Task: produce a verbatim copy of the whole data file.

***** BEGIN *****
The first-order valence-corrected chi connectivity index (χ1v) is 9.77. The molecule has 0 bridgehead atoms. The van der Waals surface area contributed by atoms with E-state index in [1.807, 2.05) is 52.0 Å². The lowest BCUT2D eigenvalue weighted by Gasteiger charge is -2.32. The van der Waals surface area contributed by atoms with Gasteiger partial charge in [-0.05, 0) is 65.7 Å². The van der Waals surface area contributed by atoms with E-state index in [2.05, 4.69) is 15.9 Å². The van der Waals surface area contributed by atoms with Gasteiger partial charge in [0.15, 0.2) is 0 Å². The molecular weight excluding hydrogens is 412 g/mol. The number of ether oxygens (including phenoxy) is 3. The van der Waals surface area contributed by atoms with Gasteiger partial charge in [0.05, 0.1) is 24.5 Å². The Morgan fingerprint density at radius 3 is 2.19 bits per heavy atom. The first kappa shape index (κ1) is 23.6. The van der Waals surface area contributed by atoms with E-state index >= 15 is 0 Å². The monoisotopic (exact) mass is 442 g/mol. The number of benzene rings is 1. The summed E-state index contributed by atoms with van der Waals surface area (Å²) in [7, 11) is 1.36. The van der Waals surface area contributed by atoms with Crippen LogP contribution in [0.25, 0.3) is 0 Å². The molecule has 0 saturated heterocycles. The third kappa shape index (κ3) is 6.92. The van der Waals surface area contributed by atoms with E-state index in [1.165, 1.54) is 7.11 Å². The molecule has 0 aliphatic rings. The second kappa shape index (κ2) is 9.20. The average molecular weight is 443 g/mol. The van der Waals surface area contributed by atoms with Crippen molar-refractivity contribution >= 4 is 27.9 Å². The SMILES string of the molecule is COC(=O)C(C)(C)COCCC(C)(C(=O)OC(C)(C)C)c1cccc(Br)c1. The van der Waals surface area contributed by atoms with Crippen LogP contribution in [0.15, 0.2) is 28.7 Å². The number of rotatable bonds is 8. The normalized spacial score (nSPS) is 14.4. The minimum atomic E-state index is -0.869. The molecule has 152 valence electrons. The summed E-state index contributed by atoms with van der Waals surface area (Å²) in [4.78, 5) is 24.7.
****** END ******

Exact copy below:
The first-order valence-corrected chi connectivity index (χ1v) is 9.77. The molecule has 0 bridgehead atoms. The van der Waals surface area contributed by atoms with E-state index in [1.807, 2.05) is 52.0 Å². The lowest BCUT2D eigenvalue weighted by Gasteiger charge is -2.32. The van der Waals surface area contributed by atoms with Gasteiger partial charge in [-0.05, 0) is 65.7 Å². The van der Waals surface area contributed by atoms with E-state index in [2.05, 4.69) is 15.9 Å². The van der Waals surface area contributed by atoms with Gasteiger partial charge in [0.15, 0.2) is 0 Å². The molecular weight excluding hydrogens is 412 g/mol. The number of ether oxygens (including phenoxy) is 3. The van der Waals surface area contributed by atoms with Gasteiger partial charge in [0.05, 0.1) is 24.5 Å². The Morgan fingerprint density at radius 3 is 2.19 bits per heavy atom. The first kappa shape index (κ1) is 23.6. The van der Waals surface area contributed by atoms with E-state index >= 15 is 0 Å². The monoisotopic (exact) mass is 442 g/mol. The number of benzene rings is 1. The summed E-state index contributed by atoms with van der Waals surface area (Å²) in [7, 11) is 1.36. The van der Waals surface area contributed by atoms with Crippen LogP contribution in [0.25, 0.3) is 0 Å². The molecule has 0 saturated heterocycles. The third kappa shape index (κ3) is 6.92. The van der Waals surface area contributed by atoms with E-state index in [1.165, 1.54) is 7.11 Å². The molecule has 0 aliphatic rings. The second kappa shape index (κ2) is 9.20. The average molecular weight is 443 g/mol. The van der Waals surface area contributed by atoms with Crippen molar-refractivity contribution >= 4 is 27.9 Å². The SMILES string of the molecule is COC(=O)C(C)(C)COCCC(C)(C(=O)OC(C)(C)C)c1cccc(Br)c1. The van der Waals surface area contributed by atoms with Crippen LogP contribution in [0.15, 0.2) is 28.7 Å². The number of rotatable bonds is 8. The normalized spacial score (nSPS) is 14.4. The minimum atomic E-state index is -0.869. The molecule has 152 valence electrons. The summed E-state index contributed by atoms with van der Waals surface area (Å²) in [4.78, 5) is 24.7.